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  • Myriam Alvarez

I Am a Collector of Experiences


“I am a collector of experiences. I draw from other people’s lives, especially the strong and passionate women I meet everywhere”. Isabel Allende’s words, as she received the 2018 Medal for Distinguished Contribution to American Letters (DCAL), resonated deeply with me.

Our personal journey has many things in common; we both come from South America, started our careers as journalists and made the United States our new home. But the most important connection we share is our passion to write stories that bring people together and help us overcome our differences and understand what unites us as human beings.

“I write to preserve memory against the ocean of oblivion, to bring people together. I believe in the power of stories”, she said. It is the power of human stories what truly touches our soul as readers.


Allende’s body of work, with more than two dozen works of fiction, memoir and essay, gives us a small glimpse into her soul as a writer and a woman. Her 1982 debut novel The House of the Spirits propelled her into the literary limelight and the public consciousness.

Written in her native Spanish, Allende’s work has been translated into 35 languages and has sold nearly 70 million copies across the globe, a testament to her work’s broad, global significance. Allende is the recipient of many distinguished honors, including the Presidential Medal of Freedom, which was awarded to her by Barack Obama in 2014.


Prior to becoming a novelist, Allende spent many years as a journalist in Chile. Her family was forced to flee to Venezuela following the 1973 coup that deposed her father’s cousin, Salvador Allende, and installed Augusto Pinochet as dictator, an experience that would inform her groundbreaking first novel, which established Allende as a significant talent. Critically acclaimed in South America and beyond, The House of the Spirits is a multigenerational story of a family’s history in Chile from the 1920s to ’70s, and heralded a new voice in the male-dominated canon of Latin-American literature.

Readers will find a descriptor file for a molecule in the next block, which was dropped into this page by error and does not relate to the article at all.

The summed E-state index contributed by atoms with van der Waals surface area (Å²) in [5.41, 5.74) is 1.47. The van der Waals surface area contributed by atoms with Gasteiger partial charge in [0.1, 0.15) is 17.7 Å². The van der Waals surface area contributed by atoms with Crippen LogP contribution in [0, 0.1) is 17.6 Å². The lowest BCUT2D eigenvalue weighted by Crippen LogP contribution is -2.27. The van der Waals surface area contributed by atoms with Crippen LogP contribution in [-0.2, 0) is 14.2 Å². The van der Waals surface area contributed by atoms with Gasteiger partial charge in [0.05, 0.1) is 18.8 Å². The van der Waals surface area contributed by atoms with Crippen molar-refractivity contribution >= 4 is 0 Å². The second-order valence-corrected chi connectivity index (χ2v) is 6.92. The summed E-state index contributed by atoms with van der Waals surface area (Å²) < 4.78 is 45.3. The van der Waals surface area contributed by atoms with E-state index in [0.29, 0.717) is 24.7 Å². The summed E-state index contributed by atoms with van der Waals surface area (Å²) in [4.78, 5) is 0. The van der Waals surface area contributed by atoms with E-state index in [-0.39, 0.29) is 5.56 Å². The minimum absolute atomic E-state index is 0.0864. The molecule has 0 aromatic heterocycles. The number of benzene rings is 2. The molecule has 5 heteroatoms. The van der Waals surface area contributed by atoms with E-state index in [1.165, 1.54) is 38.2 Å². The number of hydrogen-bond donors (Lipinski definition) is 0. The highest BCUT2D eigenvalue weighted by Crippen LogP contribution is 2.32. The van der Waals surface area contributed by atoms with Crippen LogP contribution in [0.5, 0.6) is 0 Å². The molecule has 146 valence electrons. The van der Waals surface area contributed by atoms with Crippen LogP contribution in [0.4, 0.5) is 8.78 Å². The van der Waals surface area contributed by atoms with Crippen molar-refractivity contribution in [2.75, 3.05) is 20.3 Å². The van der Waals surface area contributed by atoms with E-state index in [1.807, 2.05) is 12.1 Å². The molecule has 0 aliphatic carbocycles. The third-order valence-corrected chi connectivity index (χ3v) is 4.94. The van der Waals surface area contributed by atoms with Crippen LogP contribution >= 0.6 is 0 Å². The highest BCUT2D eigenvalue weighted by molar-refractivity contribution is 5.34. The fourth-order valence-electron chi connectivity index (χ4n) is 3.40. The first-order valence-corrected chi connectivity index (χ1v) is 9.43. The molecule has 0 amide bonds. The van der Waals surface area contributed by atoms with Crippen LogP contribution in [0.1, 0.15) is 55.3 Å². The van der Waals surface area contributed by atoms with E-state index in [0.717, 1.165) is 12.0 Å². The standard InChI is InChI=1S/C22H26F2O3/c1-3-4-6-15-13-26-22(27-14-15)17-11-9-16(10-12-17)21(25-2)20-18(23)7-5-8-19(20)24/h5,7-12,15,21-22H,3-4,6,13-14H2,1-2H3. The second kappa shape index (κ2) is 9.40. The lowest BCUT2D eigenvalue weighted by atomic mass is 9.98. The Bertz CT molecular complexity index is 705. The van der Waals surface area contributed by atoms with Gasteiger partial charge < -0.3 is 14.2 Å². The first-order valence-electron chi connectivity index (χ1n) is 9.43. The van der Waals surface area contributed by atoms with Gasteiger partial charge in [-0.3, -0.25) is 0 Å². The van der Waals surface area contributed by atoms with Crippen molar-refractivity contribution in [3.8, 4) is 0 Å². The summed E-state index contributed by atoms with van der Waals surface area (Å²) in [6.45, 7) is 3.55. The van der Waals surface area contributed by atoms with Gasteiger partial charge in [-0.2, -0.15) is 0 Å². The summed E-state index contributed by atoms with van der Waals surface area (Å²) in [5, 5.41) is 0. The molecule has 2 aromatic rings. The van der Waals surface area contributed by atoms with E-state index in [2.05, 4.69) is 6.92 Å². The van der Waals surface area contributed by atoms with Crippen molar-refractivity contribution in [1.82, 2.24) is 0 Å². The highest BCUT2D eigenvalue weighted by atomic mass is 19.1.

“Through expertly crafted and propulsive narratives, Allende elevates the stories and lives of women, never condescending to her readers or cheapening the experiences of her characters,” said Lisa Lucas, Executive Director of the National Book Foundation. “Allende’s work is proof that artistic excellence and commercial viability are not exclusive concepts, and that stories about women written with women in mind are not only good business, but also represent crucial contributions to the literary landscape.”


Allende immigrated to the United States in 1987. Her experiences as an immigrant, journalist, and former political refugee continue to inform much of her work, which concerns itself with issues of human rights, social justice, and the struggles women face in achieving parity of power. While many of her stories are imbued with notes of magic realism, Allende writes broadly across subjects, speaking to greater truths about power, identity, love, family, displacement, and loss.


Allende became a U.S. citizen in 1993, but lives, she says, with one foot in California and the other in Chile. Allende is the first female Hispanic and 31st recipient of the National Book Foundation’s Medal for Distinguished Contribution to American Letters, which was created in 1988 to recognize a lifetime of literary achievement. Previous recipients include Annie Proulx, Robert A. Caro, John Ashbery, Judy Blume, Don DeLillo, Stephen King, Ursula K. Le Guin, Elmore Leonard, Norman Mailer, Toni Morrison, Adrienne Rich, John Updike, Eudora Welty, and Tom Wolfe.

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MYRIAM ALVAREZ

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